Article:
A battered sign in Yiddish hangs near portraits of rabbis on a gleaming white-tile wall. Jewish memorial yahrzeit candles occupy a high shelf. The chalkboard menu touts soul-warming comfort foods: whitefish salad and chopped liver, schmaltz herring and lox, rugelach and halvah.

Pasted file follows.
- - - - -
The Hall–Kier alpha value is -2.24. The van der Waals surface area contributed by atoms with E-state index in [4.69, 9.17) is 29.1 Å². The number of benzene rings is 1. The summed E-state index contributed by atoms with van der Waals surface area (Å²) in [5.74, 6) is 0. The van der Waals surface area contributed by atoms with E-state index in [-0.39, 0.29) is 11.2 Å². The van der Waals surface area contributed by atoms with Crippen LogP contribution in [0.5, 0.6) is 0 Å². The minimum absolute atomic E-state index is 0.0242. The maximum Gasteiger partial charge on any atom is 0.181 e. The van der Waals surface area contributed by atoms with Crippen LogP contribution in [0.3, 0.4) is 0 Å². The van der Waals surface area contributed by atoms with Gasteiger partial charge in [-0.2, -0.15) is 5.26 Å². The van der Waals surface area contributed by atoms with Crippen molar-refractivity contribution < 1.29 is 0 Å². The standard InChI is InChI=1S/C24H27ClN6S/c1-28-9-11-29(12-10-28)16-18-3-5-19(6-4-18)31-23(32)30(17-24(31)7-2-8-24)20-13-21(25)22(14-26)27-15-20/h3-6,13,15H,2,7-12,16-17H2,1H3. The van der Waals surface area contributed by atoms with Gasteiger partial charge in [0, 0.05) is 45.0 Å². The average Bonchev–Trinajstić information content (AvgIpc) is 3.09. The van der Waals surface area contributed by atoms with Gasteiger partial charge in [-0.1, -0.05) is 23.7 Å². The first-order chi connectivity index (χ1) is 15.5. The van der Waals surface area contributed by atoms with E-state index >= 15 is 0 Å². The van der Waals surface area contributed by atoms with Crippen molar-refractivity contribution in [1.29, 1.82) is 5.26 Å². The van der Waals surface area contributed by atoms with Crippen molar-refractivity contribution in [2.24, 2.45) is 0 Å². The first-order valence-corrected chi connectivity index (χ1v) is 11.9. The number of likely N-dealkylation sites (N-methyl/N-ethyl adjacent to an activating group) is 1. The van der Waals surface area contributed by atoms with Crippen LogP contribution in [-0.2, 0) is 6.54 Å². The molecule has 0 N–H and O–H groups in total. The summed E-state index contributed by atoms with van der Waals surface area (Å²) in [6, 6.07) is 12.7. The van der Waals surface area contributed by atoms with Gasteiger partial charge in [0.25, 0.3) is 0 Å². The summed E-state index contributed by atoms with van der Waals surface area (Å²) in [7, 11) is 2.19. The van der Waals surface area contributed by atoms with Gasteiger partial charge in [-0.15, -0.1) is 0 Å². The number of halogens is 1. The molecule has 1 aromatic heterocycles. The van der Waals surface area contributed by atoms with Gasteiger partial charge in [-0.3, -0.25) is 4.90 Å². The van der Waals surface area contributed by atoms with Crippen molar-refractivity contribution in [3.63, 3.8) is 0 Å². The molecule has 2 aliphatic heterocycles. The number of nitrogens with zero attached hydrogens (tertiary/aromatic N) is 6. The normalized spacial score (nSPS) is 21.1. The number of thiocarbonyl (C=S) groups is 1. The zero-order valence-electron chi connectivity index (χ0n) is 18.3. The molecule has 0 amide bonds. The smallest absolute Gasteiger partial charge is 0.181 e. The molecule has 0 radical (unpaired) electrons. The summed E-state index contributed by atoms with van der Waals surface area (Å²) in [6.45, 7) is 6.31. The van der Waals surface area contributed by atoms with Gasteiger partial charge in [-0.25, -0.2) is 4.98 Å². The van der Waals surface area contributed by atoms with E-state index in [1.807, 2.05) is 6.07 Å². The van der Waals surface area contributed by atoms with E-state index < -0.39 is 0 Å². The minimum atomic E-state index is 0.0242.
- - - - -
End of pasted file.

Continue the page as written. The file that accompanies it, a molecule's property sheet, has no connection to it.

Shelsky’s of Brooklyn looks like a classic New York “appetizing” shop, where Eastern European Jewish specialties have been sold for generations. Except it’s three years old. And it’s run by a wisecracking 30-something former chef whose right arm bears a pig tattoo. And its luscious house-cured salmon can come in such palate-popping flavors as Szechuan Kung Pao or Jamaican Jerk.